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Cracking the Gender Code. A 20-year longitudinal study in 6 months

Why are there so few women in computing? Jobs are plentiful – demand exceeds supply – and they pay well. Simple, right? Girls don’t like computers.

But that’s rubbish. At primary school age, girls and boys have similar interest levels. It’s at secondary school that their interest declines relative to boys.

Girls Who Code (GWC), a US-based NGO, asked Accenture Research to investigate this conundrum – and to suggest how they might help solve it.

In an ideal world, we would have conducted a longitudinal study, tracking a group of girls from birth to college. But we didn’t have 20 years; we had about 6 months.

Ultimately, we needed to build a quantitative model; Girls Who Code wanted to understand what interventions would make a difference – and what impact they would have on the pipeline of women into computing.

Phase 1: Identifying the problem

However, before even beginning to think about questionnaire design, we needed to understand the mindset of girls – and their wider ecosystem of support (e.g., parents, teachers, friends).

But who knows what goes on inside a teenager’s head? Sure, we’ve all been teenagers. Some of you might today be parents/carers for teenagers. But can any of us, hand on heart, say they understand what teenagers think and feel? Do we understand the language they use? And the relationship these digital natives have with ubiquitous technology?

We also needed to consider how best to tap into insights from different groups: A traditional focus group might be intimidating for younger girls – and we needed to get their parents onboard for legal as well as research reasons. And how could we tap into the energy and natural curiosity of high-school girls?

We turned to PSB for help, and through extensive desk research and brainstorming sessions, settled on a ‘Community Case Study’ approach. Mimicking the life-journey that makes or breaks a girl’s interest in computing we not only needed to speak to girls of different ages, but also to other life stakeholders who shape a teenager’s development. This of course meant that we needed to tailor our methodology to each audience we spoke to: Ethnographic ‘kitchen-table’ discussions with primary school girls, their friends and their parents; fun conflict or ‘swing’ groups with high-school girls to learn the language they use to advocate a career in computing; classic focus groups with coding students and young professionals to better understand the life stories behind their decision in favour of computing.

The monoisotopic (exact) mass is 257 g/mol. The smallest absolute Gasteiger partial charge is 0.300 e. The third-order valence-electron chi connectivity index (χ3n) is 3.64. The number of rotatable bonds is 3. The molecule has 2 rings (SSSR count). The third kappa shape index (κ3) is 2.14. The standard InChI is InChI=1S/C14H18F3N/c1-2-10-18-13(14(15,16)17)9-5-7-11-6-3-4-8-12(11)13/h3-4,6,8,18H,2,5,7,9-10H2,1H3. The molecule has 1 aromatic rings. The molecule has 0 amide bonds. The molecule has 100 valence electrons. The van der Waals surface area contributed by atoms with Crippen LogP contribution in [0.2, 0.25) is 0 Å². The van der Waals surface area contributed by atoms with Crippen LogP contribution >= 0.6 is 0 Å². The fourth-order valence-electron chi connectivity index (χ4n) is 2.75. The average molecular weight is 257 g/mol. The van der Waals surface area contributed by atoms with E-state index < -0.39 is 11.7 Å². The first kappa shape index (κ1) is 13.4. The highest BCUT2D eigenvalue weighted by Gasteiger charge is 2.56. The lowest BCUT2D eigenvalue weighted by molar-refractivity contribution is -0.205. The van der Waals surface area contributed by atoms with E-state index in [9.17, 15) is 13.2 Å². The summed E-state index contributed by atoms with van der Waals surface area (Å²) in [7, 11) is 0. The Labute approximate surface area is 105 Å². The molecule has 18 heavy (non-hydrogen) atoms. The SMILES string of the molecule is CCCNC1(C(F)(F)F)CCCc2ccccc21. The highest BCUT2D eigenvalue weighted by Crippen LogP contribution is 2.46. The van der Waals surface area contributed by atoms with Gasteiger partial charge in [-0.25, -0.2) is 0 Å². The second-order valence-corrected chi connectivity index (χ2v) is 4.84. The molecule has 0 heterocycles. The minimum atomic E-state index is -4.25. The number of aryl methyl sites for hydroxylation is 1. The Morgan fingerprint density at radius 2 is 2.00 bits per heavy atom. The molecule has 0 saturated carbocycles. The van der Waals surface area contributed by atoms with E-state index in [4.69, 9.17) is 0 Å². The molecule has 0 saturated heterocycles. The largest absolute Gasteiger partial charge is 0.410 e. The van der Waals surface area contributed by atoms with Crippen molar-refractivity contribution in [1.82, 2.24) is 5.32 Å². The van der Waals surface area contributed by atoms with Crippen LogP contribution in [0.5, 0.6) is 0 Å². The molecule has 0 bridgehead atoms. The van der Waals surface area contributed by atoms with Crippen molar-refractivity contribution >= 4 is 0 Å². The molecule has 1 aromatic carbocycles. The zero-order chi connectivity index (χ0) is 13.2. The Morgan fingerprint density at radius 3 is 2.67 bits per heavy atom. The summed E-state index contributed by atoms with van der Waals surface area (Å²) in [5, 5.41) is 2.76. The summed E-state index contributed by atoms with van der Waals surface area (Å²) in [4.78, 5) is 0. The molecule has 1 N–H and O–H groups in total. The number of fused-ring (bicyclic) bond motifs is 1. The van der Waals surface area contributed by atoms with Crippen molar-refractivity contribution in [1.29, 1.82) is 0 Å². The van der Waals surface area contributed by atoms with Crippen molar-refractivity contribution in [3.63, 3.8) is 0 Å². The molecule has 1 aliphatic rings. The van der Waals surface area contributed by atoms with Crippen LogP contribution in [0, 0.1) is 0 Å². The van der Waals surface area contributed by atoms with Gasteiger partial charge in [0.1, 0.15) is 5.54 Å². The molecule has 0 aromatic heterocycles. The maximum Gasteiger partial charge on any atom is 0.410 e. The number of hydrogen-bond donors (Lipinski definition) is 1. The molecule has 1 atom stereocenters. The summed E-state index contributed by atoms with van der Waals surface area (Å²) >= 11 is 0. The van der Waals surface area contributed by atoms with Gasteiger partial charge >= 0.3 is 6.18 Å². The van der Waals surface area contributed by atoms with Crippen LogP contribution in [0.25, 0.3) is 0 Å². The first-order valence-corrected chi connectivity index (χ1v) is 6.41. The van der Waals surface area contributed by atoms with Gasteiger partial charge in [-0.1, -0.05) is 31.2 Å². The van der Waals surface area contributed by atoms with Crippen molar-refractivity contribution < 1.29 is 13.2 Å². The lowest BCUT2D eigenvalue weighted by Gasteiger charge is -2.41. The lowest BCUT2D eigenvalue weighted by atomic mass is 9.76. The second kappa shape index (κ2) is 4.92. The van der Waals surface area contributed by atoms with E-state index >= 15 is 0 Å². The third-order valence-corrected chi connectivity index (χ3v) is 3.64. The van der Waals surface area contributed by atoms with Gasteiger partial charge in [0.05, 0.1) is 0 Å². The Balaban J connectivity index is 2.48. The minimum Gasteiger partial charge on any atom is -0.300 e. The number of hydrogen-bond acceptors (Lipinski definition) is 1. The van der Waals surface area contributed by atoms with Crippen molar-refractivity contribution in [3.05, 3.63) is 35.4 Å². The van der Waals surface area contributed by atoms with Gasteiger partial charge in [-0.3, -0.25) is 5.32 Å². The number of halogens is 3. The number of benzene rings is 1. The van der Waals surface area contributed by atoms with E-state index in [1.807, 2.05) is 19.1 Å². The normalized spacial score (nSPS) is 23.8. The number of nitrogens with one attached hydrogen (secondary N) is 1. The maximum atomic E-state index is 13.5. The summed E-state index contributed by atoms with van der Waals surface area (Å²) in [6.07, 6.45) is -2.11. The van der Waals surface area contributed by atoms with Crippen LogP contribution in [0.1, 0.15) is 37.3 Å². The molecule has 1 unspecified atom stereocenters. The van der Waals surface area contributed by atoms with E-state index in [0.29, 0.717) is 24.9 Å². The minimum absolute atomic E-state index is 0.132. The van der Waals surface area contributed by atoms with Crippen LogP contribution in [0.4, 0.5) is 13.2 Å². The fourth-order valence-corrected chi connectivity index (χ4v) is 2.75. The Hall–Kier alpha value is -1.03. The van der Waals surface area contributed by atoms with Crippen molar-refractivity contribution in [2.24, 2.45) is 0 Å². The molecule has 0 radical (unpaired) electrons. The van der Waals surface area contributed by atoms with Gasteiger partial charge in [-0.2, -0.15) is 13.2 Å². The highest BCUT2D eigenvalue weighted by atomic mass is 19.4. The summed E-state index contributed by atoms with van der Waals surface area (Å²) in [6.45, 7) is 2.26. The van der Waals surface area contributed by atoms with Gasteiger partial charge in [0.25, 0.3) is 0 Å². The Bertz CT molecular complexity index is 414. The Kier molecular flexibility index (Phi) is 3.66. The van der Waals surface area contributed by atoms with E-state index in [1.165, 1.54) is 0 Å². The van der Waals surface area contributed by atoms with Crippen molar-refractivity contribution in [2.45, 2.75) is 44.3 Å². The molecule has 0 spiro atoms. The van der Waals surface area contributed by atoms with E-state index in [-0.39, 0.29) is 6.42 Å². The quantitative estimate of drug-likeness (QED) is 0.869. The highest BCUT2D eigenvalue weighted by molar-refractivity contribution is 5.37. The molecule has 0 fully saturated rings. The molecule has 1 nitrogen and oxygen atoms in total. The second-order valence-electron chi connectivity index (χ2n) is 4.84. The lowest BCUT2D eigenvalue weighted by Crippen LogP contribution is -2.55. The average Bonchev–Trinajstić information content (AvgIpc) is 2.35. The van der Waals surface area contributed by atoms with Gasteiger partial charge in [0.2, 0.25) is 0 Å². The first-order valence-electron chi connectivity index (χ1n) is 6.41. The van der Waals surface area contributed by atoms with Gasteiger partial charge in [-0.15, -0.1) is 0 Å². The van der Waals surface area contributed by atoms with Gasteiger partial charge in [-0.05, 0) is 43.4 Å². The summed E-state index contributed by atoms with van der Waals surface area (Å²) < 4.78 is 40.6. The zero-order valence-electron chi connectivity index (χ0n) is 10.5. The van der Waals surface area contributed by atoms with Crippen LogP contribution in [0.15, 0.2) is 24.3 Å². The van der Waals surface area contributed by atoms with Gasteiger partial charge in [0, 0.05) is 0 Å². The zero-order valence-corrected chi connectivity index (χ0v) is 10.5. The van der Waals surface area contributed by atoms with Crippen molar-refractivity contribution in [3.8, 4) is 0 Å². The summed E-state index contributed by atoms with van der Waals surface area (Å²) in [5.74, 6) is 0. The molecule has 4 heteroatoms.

And, given the huge role of societal factors, we wanted to follow an anthropologist-like approach by selecting two contrasting cities, Atlanta and New York, in which we spoke with more than 150 people.

Phase 2: Framing the solution

We used the language and insights from the case studies to build an online quantitative survey which was answered by ~9000 individuals drawn from the same groups as the community case studies.

We combined this survey data with labour force statistics into a model to identify the factors that most influence girls’ decisions to pursue computing further at each stage of their educational journey.

The model allowed us to show how the proportion of women could rise from 24% to 39% by acting on the most positively influential factors – and was also used to calculate the associated $299 billion uplift in women’s earnings.

Pleasingly, the barriers we identified in the community case studies were very strongly evidenced during the subsequent quantitative analysis. The need to spark interest at middle school; sustain interest at high school; and inspire interest in college, were all suggested by the qual – then proved by the quant.

The research within “Cracking the Gender Code” has supported the work of GWC by helping the organization tell the story of the gender gap in tech and make the case for interventions earlier in the academic pipeline.

The report has been used by GWC to rally support to programmes which have reached 185,000 girls across the United States. GWC founder and CEO Reshma Saujani said: “In order to create a more equitable tech industry, we have to understand the extent of the problem – how many girls and women are participating in the field, when they drop out of tech, and why. The research within the Accenture and Girls Who Code report “Cracking the Gender Code” has been invaluable as we work to rally support for our programs, for solutions to closing the gender gap in tech.”